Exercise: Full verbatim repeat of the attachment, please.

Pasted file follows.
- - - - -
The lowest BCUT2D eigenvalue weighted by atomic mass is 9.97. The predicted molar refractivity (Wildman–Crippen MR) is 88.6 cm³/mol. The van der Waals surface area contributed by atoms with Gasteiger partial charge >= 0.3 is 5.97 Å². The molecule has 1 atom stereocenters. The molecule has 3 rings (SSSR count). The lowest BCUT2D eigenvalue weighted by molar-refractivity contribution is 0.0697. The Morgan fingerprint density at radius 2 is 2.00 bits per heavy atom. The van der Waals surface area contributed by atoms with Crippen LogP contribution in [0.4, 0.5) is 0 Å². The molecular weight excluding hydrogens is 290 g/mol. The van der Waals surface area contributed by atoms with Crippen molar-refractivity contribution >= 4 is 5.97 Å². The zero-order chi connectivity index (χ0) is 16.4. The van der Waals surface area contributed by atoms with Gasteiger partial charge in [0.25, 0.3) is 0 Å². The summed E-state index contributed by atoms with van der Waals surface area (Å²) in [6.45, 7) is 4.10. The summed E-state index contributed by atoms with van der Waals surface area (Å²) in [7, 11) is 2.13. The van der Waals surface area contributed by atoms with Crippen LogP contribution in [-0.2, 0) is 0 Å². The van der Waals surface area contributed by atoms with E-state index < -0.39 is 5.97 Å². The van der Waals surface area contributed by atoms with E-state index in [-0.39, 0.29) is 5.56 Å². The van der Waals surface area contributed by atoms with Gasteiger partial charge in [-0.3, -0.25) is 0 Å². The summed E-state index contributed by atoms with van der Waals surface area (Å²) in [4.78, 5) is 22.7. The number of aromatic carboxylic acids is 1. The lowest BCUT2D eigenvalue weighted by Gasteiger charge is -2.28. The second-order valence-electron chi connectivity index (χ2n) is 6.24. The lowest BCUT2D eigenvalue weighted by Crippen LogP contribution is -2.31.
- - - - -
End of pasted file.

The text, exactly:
The lowest BCUT2D eigenvalue weighted by atomic mass is 9.97. The predicted molar refractivity (Wildman–Crippen MR) is 88.6 cm³/mol. The van der Waals surface area contributed by atoms with Gasteiger partial charge >= 0.3 is 5.97 Å². The molecule has 1 atom stereocenters. The molecule has 3 rings (SSSR count). The lowest BCUT2D eigenvalue weighted by molar-refractivity contribution is 0.0697. The Morgan fingerprint density at radius 2 is 2.00 bits per heavy atom. The van der Waals surface area contributed by atoms with Crippen LogP contribution in [0.4, 0.5) is 0 Å². The molecular weight excluding hydrogens is 290 g/mol. The van der Waals surface area contributed by atoms with Crippen molar-refractivity contribution >= 4 is 5.97 Å². The zero-order chi connectivity index (χ0) is 16.4. The van der Waals surface area contributed by atoms with Gasteiger partial charge in [0.25, 0.3) is 0 Å². The summed E-state index contributed by atoms with van der Waals surface area (Å²) in [6.45, 7) is 4.10. The summed E-state index contributed by atoms with van der Waals surface area (Å²) in [7, 11) is 2.13. The van der Waals surface area contributed by atoms with Crippen LogP contribution in [-0.2, 0) is 0 Å². The van der Waals surface area contributed by atoms with E-state index < -0.39 is 5.97 Å². The van der Waals surface area contributed by atoms with E-state index in [-0.39, 0.29) is 5.56 Å². The van der Waals surface area contributed by atoms with Gasteiger partial charge in [-0.3, -0.25) is 0 Å². The summed E-state index contributed by atoms with van der Waals surface area (Å²) in [4.78, 5) is 22.7. The number of aromatic carboxylic acids is 1. The lowest BCUT2D eigenvalue weighted by Gasteiger charge is -2.28. The second-order valence-electron chi connectivity index (χ2n) is 6.24. The lowest BCUT2D eigenvalue weighted by Crippen LogP contribution is -2.31.